Technology is changing the way seniors live out their Golden Years and how they interact with caregivers. Here are 10 technological advances that today’s seniors have begun to embrace.
- Tablets. Tablets, iPads, and e-readers are the crossword puzzle of today. Not only do these devices help seniors keep their mind active, they can also be used to find information, connect with loved ones, and communicate with health and care providers. They are lightweight with easy-to-use touchscreens and adjustable displays for those with visual impairments.
- Hearing aids. Listen up! Hearing aids are no longer the bulky over-ear devices of yesteryear. Today’s hearing aids are discrete assistive technology that can help a senior enjoy and interact with his or her world without the frustrations that go along with auditory decline.
- Video games. While grandma might not embrace Call of Duty, many video games, such as Angry Birds and Plants Vs. Zombies, offer entertainment and stave off cognitive decline. Video games can help boost senior brainpower while providing an opportunity to connect with grandchildren on their level.
- Visual communication. According to the National Institute on Aging, social relationships are closely linked with health biomarkers in older adults. Unfortunately, social isolation is an issue that increases with age. Mobility issues often make it difficult for seniors to simply pay their loved ones a visit on a whim. Enter video communication. Services such as Skype and Facetime allow older adults the opportunity to talk with friends, family, and even healthcare providers without having to leave their safe space.
- Health tracking devices. The AARP notes that only about 11% seniors currently own a wearable device, such as a health and fitness tracker. However, the small, unintrusive devices can provide the wearer with insights on their health that were previously only available in a medical setting. Health and fitness trackers can monitor heart rate, rest periods, and even sleeping patterns. This information is collected and available online, allowing caregivers to monitor for changes in activity that might point to an accident or illness.
- Wireless Internet. Wireless connectivity is being adopted more and more by older Americans who are learning to appreciate the freedom that comes with Wi-Fi.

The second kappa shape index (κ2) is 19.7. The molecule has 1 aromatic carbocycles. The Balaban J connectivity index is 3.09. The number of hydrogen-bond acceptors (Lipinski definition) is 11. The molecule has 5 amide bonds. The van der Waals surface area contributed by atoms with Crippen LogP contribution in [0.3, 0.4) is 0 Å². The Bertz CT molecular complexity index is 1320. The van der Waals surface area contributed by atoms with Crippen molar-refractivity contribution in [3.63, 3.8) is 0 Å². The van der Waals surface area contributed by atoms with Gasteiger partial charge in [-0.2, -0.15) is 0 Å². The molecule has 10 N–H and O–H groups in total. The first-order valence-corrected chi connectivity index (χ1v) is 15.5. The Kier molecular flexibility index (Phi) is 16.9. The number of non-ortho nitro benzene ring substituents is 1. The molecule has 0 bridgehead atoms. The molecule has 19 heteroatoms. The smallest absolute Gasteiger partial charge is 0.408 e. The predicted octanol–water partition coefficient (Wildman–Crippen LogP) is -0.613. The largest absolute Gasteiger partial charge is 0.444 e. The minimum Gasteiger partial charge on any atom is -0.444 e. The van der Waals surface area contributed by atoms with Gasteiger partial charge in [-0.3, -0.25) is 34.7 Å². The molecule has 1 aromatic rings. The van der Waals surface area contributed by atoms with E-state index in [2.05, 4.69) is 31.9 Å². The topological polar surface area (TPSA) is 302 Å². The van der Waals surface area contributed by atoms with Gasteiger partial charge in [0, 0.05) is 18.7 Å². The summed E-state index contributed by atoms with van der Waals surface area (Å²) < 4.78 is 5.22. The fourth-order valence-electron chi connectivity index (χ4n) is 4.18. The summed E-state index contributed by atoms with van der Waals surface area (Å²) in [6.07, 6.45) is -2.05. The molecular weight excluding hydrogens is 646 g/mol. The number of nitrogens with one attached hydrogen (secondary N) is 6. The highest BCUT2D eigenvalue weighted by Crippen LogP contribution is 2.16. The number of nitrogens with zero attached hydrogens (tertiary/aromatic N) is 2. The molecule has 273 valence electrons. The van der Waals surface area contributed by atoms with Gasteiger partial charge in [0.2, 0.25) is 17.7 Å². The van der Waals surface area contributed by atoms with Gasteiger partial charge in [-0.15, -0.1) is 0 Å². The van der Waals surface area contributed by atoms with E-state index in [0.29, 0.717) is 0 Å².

- Smartphones. Today it seems that virtually everyone from the very young to the very old has a smart phone in their hands at all time. Seniors have numerous smartphone options, many of which are geared directly to those with visual or auditory impairments.
- Home monitoring and security. Sadly, senior citizens over the age of 65 are often the target of burglaries, home invasions, and door-to-door scams. Home security systems can help a caregiver stay abreast of actions that happen at the senior’s home, even if they are hundreds of miles away. Many systems have cameras that can be remotely activated to answer doors and contact authorities in the event of an emergency.
- GPS tracking. Adult children with aging parents can continue to allow their mom or dad the freedoms associated with driving while still keeping a watchful eye on their highway habits. MOTOsafety and similar devices are small GPS tracking systems that monitor driving habits and location and send alerts to caregivers when the vehicle is being driven unsafely.
- Smart home devices. Smartphone devices, such as Google home, provide seniors access to information and entertainment via voice control. These devices may additionally be linked to lights, televisions, home security systems, and other appliances, allowing seniors to control their world without constantly getting up and down to flip switches and push buttons.
For seniors who need basic assistance and want to remain at home, these services are an attractive option. And, depending on the amount of care required, they can be a more affordable option as well. For example, in Washington D.C., a resident could spend $3,000 on care services and $2,787 on their mortgage, and still spend less than the $5,933 it would take to live in an assisted living facility. And as technology prices continue to decline, these and other products and services will only become more affordable to those on a fixed income.